At the Environmental Media Awards last Saturday night, director James Cameron told the audience that he was ready to fight for the environment with his own cash — starting with California's Proposition 23.

“The fight is in front of us, and it’s really time to really double down. I mean, the fight’s been brought to us in our own home turf with Prop 23,” Cameron said. “The AB 32 legislation is such important, landmark legislation on climate change and a clean energy economy that we’ve just got to win this one and we’ve got to win it resoundingly. So I’ve dumped a bunch of money into that, which I don’t normally do — I just feel like it’s such a line in the sand fight that we have to win.”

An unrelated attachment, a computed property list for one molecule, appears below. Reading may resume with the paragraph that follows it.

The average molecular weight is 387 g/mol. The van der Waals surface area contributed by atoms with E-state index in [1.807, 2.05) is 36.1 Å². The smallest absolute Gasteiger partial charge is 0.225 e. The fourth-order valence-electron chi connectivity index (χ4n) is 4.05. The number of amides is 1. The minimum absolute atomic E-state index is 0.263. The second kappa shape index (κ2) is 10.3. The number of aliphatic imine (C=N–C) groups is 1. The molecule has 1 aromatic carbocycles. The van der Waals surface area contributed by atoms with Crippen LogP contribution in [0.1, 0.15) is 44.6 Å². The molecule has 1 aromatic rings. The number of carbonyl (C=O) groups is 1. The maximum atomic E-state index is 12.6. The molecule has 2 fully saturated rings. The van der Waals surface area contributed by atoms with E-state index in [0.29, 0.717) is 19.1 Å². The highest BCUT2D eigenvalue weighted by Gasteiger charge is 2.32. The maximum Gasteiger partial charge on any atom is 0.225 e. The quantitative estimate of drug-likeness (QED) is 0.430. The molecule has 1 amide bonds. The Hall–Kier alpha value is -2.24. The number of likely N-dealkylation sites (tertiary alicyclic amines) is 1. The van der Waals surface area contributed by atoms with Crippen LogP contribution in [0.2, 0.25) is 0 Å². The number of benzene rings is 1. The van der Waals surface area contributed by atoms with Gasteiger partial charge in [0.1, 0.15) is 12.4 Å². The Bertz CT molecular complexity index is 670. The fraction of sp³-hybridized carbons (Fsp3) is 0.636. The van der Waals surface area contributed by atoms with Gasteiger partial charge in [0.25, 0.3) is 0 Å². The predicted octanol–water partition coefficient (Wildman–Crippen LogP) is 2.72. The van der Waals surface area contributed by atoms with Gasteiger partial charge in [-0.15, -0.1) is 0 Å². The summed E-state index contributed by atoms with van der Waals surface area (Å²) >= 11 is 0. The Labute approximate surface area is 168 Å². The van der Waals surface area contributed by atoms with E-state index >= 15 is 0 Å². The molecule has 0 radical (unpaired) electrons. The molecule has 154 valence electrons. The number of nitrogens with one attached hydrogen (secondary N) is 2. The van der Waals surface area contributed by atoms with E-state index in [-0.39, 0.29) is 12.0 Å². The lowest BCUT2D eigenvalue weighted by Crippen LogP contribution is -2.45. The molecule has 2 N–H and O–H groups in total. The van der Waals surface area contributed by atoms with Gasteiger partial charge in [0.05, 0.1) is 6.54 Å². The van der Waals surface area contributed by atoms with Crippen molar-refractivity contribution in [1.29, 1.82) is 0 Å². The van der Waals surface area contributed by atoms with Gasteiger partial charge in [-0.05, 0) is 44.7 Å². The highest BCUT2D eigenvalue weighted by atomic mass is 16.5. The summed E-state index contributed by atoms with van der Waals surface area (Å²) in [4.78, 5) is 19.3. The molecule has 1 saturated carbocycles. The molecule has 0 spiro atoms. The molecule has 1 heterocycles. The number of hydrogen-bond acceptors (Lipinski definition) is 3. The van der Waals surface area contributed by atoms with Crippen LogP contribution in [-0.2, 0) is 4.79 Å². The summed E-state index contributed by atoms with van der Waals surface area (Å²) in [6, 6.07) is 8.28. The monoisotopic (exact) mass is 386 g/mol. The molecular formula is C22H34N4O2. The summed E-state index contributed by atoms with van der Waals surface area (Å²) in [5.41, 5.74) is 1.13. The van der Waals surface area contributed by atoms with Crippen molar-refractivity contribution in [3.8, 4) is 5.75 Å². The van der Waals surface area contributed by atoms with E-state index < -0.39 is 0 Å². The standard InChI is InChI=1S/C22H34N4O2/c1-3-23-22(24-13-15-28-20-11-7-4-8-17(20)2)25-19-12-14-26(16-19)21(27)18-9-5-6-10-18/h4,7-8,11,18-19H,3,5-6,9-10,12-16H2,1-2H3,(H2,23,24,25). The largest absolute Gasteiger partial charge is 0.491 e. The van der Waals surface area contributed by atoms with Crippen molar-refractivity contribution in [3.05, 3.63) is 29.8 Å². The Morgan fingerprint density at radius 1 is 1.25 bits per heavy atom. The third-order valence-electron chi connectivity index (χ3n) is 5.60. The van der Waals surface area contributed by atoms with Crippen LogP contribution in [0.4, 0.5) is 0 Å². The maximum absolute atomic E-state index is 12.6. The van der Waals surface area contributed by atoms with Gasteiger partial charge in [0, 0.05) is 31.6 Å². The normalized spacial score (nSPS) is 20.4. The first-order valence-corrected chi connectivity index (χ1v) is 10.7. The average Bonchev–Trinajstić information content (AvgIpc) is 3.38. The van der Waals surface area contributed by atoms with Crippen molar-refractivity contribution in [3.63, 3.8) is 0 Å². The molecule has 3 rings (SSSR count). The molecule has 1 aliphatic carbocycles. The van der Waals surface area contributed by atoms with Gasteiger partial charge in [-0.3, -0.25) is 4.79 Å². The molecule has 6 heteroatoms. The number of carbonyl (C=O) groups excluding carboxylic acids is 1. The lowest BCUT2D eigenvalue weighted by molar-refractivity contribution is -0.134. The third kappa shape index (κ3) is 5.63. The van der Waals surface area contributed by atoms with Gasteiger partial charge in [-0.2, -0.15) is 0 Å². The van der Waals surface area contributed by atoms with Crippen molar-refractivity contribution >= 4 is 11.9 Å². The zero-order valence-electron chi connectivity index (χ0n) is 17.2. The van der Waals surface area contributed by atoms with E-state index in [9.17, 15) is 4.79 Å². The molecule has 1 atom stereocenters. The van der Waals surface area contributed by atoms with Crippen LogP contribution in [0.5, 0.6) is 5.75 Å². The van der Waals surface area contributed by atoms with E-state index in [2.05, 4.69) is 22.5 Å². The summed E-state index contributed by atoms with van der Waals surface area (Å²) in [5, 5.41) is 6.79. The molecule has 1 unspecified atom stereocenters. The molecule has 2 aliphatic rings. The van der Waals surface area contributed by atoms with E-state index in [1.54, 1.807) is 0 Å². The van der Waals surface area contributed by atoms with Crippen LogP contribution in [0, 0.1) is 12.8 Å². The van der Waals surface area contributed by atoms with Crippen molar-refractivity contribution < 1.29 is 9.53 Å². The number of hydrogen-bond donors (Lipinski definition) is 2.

That "bunch of money" turned out to be $1 million — a substantial sum for fighting a ballot initiative, but one the 56-year-old can certainly afford. It's estimated that Cameron made in excess of $300 million (and counting) off of "Avatar's" success at the box office. So he's serious when he says he can make a difference with his money.

Joining the director in donating to the "No on Prop 23" campaign is Intel Corp. co-founder Gordon Moore with $1 million, Google Inc. co-founder Sergey Brin with $200,000, and most recently Bill Gates with $700,000.

If approved by voters, Prop 23 would suspend the Global Warming Solutions Act (scheduled to begin in 2012) until California's unemployment rate drops to 5.5 percent for four consecutive quarters. Such a feat has only occurred three times in the 35 years since stats were first recorded.

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